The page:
Of course my mom knew what to do. She marched right upstairs to the OB floor and brought down the lactation consultant I had actually seen that morning in regards to a painful latch along with a hospital pump. I will be forever grateful to the LC because she was my saving grace. She spent a solid two hours with me explaining how I could best go about the next 24 hours. How to bottle feed her. How to pump. When I could bring her back to the breast and what to do if there was an issue. All the while, she brought supplies for me to pump as much milk as I could. It turned out that this was what led to my discovery of my oversupply and why Evelyn's latch was so painful. I was much more engorged than I thought. I pumped 18 oz of milk for her - almost enough to last the full 24 hours! I had my test done (which was all clear) and we went home.
The next 24 hours was hard. To hear her cry and not be able to feed her was the worst. Granted, Rob loved to opportunity to feed her. But I wanted my baby at my breast. It was like someone was denying that instinct. Thankfully, after our 24 hours was up, she latched right back on and we've been going strong since.
That's not to say we haven't had our hiccups. She had caused some nipple trauma and I had some bleeding. It was super scary when she vomited most of what she had eaten up and it was bloody. It took me a panicked moment to realize what was going on, but once I did I felt better. Though, I did have some of the terrible mommy guilt about making her sick with my blood-tainted milk... :(
My biggest hurdle has been my oversupply.
This is where I get on my soapbox.
Yes, I have an oversupply. This can cause just as many issues as an undersupply. They may not be the same issues, but they are issues nonetheless. Yes, I am lucky to have a freezer stash. However, dealing with engorgement throughout the day sucks. Balancing pumping enough to keep from getting clogged ducts/mastitis and not so much to cause me to make even more is hard. I pump about 20 oz a day. I often have to pump before Evelyn can eat, because she can't latch on well. In addition, my engorgement leads to a forceful letdown which causes Evelyn to choke and cough at the breast and gives her a lot of gas. I don't get to experience peaceful nursing sessions. They are often 10 minutes of struggling to get her to latch on correctly and eat comfortably only to be followed by 20 minutes of burping and spitting up. So, I understand the hardships of an undersupply, but don't minimize my situation because I happen to produce a lot of milk.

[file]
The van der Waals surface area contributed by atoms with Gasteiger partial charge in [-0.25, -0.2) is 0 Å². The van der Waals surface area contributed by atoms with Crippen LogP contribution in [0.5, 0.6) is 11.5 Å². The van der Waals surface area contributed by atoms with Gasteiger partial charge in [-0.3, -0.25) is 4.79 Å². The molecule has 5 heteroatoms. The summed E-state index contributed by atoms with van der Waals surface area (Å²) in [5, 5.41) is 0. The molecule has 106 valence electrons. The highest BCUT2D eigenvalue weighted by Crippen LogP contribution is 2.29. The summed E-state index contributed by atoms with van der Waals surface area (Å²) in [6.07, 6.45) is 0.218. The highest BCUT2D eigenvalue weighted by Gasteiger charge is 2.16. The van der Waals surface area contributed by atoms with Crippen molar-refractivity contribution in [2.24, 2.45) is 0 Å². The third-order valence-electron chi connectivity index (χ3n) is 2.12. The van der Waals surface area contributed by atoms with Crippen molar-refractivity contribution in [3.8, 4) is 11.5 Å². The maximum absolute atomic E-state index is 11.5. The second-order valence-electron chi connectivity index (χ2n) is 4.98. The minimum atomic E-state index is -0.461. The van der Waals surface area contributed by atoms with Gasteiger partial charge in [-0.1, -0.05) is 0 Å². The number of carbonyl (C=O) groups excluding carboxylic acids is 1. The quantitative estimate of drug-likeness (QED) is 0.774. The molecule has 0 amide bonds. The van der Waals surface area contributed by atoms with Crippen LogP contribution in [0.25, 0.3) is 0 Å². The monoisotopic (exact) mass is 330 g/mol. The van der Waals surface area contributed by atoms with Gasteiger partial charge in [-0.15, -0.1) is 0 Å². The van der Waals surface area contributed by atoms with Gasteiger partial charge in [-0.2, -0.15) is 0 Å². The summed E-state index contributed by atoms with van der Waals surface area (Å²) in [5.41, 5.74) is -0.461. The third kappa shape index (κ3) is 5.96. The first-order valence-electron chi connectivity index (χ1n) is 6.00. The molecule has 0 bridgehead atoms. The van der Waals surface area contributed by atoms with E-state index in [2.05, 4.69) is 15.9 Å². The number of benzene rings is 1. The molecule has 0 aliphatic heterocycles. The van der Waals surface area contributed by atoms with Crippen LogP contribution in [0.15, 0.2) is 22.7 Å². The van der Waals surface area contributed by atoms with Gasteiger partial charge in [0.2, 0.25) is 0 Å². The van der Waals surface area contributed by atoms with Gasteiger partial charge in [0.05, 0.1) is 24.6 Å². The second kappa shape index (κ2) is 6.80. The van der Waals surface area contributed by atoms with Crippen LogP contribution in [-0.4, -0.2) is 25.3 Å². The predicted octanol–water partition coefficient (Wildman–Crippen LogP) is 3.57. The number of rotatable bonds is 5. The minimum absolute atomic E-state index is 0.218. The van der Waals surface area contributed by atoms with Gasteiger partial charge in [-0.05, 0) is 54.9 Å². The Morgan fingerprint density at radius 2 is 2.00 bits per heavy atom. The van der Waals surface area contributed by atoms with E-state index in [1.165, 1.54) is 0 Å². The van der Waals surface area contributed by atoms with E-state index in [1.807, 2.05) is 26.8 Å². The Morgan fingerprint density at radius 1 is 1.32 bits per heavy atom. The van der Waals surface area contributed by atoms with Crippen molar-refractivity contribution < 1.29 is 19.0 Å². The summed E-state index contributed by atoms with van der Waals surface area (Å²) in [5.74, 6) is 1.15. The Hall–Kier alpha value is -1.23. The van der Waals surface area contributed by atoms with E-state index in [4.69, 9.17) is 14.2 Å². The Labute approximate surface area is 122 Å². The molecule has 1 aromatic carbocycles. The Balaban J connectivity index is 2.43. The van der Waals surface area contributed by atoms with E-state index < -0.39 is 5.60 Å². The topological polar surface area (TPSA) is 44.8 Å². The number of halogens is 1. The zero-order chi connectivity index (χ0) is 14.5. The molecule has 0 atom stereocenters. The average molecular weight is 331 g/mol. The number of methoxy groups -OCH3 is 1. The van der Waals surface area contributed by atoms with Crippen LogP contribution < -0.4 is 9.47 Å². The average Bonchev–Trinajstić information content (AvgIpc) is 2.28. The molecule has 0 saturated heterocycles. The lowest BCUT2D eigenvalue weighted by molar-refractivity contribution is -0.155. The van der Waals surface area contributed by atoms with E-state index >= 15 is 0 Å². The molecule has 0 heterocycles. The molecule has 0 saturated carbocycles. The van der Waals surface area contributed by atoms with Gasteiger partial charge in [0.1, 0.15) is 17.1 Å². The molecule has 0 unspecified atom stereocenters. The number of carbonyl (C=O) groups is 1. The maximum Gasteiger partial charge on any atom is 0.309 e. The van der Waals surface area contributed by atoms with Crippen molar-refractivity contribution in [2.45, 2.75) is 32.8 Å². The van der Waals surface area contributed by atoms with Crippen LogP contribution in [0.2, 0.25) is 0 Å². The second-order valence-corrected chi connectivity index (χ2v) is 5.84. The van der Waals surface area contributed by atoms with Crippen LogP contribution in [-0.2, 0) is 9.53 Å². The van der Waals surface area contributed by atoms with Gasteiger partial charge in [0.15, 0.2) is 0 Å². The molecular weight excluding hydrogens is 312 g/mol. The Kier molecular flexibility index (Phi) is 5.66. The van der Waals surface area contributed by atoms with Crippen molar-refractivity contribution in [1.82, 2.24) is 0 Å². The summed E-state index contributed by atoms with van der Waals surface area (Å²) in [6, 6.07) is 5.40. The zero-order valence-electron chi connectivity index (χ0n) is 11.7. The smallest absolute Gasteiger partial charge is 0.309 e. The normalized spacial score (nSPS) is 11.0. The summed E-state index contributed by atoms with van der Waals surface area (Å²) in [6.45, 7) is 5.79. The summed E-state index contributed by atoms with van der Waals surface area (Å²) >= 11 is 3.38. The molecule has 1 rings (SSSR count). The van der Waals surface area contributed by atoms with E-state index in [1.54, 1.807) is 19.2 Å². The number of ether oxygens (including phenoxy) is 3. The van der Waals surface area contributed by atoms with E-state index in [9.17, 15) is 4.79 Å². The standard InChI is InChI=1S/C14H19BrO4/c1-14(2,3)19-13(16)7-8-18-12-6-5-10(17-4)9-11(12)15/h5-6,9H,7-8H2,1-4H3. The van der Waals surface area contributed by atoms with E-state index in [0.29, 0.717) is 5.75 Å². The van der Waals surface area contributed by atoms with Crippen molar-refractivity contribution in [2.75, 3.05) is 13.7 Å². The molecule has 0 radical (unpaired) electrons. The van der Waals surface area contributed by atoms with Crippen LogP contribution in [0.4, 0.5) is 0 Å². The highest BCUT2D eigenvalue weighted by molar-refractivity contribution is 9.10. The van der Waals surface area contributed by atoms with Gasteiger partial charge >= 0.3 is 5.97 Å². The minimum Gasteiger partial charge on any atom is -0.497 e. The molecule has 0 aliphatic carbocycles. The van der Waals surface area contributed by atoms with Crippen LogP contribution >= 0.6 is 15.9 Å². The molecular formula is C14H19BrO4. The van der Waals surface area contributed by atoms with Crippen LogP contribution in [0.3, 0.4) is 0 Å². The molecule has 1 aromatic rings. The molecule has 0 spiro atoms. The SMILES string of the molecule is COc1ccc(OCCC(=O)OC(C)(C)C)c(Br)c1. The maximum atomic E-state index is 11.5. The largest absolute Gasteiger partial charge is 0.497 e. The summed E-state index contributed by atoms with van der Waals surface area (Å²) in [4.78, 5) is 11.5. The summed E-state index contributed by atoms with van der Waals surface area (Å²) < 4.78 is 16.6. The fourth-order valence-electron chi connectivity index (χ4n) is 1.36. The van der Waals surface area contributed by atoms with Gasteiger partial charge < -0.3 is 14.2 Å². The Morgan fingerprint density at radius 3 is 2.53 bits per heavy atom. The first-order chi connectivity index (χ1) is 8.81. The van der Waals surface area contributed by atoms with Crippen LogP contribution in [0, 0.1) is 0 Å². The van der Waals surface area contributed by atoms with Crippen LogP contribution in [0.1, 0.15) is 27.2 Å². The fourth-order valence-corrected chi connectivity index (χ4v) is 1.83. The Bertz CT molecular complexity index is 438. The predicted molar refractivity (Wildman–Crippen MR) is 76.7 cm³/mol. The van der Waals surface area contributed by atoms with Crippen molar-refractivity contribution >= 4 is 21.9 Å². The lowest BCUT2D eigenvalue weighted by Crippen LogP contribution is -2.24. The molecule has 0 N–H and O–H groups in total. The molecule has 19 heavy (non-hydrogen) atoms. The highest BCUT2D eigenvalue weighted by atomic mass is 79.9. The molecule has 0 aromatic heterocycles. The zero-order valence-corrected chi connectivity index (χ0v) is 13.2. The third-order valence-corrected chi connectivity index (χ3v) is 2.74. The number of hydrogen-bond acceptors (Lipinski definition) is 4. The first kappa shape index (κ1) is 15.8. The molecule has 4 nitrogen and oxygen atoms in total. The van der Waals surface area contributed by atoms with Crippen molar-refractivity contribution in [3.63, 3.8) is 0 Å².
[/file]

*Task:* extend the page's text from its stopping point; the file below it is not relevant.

This is where I get off my soapbox. :)
Like I said, the biggest hurdle is my oversupply. It has been such a struggle at times. I am so grateful to have my freezer stash (which is close to 800 oz right now). In fact, I hope to one day be able to donate what I don't use or won't need. Evelyn has struggled to keep up with my fast flow and she's getting better by the day. It has been a learning experience for us both, but I wouldn't trade this for anything.
I guess, as of right now, my advice would be to stick it out. When they say the first few weeks are the hardest, they are right. You can do it. Don't be afraid to seek help even though it may be hard to find. There was a time when nursing was so painful (toe-curling) that I had to call someone but I didn't know who to call. There are people out there who want to help you. They want you to succeed so don't be afraid to ask for help! And, it's okay to vent. Breastfeeding is not always enjoyable. Sometimes it's frustrating. I cried many times. But, it's so worth it for those few moments when your baby is content because of something only you can give her. I love watching Evelyn when she eats and places her little hand on my breast. Or when she is at peace after finishing. It is so amazing.
I have so much more I'm going to add to this, but I feel like it's gotten long enough. Feel free to ask any questions! I know I was rambling a little bit... :)